Sen. Olympia Snowe (R-Maine) wanted to know about the status of her state's request for an exemption from the medical loss ratio (The department is still collecting data, Sebelius answered).
And Sen. Charles GrassleyChuck GrassleyTrump eyeing second Supreme Court seat Grassley: Another Supreme Court vacancy likely this summer Sweeping change at DOJ under Sessions MORE (R-Iowa) said the department should consider allowing states to pare down their Medicaid rolls.
Sebelius said the department does not have that authority, however.
"Our lawyers say there is no blanket authority," she told reporters. "The (Medicaid) Maintenance of Effort is part of the law, and typically an administrative agency can't just waive the law."
Sebelius' testimony before the Senate Finance Committee came a week after 21 Republican governors demanded greater flexibility in running health insurance exchanges that are scheduled to begin operating in 2014. Earlier this month, Sebelius responded to state concerns about their exploding Medicaid budgets by suggesting they limit benefits and impose more cost-sharing.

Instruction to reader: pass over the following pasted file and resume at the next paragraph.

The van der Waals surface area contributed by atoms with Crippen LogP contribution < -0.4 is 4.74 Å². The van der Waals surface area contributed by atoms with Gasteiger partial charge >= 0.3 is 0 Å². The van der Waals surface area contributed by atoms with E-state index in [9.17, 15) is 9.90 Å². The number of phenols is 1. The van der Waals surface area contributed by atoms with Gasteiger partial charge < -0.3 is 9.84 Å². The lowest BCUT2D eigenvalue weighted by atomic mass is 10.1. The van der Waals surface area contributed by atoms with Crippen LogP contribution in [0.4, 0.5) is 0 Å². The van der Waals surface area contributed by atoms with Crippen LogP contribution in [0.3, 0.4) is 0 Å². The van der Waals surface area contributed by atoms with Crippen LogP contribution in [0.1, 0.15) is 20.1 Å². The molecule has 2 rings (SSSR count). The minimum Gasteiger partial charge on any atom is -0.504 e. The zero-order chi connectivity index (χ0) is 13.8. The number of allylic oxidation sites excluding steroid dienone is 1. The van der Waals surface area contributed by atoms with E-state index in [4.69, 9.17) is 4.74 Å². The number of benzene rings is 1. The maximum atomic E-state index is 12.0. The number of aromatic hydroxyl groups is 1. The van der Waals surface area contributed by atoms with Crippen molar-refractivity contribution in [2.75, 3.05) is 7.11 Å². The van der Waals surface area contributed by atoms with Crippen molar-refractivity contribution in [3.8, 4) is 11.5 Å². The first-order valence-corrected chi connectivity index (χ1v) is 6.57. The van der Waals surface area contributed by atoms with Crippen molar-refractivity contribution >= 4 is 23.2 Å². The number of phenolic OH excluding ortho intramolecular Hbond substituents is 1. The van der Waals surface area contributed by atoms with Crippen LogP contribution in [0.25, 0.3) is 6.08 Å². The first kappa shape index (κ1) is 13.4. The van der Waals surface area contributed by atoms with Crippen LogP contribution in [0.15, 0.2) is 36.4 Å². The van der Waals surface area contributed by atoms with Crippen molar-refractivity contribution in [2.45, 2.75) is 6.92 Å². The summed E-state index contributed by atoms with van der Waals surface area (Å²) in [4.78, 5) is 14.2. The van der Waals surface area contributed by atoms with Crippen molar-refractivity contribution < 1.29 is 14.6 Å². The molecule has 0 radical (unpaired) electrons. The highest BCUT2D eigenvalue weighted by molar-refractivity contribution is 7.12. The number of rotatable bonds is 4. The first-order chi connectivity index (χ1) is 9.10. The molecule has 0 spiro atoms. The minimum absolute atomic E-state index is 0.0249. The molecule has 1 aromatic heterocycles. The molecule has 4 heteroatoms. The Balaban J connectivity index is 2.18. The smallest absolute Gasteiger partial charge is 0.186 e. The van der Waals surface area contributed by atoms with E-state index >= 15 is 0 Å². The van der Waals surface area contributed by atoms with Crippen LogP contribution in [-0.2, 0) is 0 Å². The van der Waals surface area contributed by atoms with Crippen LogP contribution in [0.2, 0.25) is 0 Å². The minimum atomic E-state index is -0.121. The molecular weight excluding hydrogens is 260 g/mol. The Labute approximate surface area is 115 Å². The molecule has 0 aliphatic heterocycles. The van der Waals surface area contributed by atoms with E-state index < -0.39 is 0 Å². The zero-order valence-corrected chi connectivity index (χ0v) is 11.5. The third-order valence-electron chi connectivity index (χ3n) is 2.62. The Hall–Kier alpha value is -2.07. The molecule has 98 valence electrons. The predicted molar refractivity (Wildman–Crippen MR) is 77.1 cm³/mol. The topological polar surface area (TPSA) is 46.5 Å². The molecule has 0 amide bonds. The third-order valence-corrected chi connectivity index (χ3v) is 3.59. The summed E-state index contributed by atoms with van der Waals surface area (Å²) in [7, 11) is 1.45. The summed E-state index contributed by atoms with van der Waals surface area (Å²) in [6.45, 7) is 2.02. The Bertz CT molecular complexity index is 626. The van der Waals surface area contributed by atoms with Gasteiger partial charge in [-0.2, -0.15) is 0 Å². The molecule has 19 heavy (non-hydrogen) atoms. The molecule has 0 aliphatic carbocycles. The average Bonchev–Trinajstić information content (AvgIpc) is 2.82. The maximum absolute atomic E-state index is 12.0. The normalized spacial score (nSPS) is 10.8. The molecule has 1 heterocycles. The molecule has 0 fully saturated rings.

Governors "have a lot of flexibility frankly that a number of states are not taking advantage of," Sebelius said. "So, we're sending teams around the country, we're helping to analyze the budget, we're looking at ways that Medicaid can certainly serve more people at lower cost."
Sebelius also reiterated the administration's commitment not to launch a new long-term care insurance program created by the reform law unless it's sustainable. The changes being contemplated to the CLASS Act include shutting out workers who make less than $12,000 per year, instead of the $1,200 called for in the law.
"The program," Sebelius said, "will not start unless we can absolutely be certain that it will be solvent and self-sustaining into the future."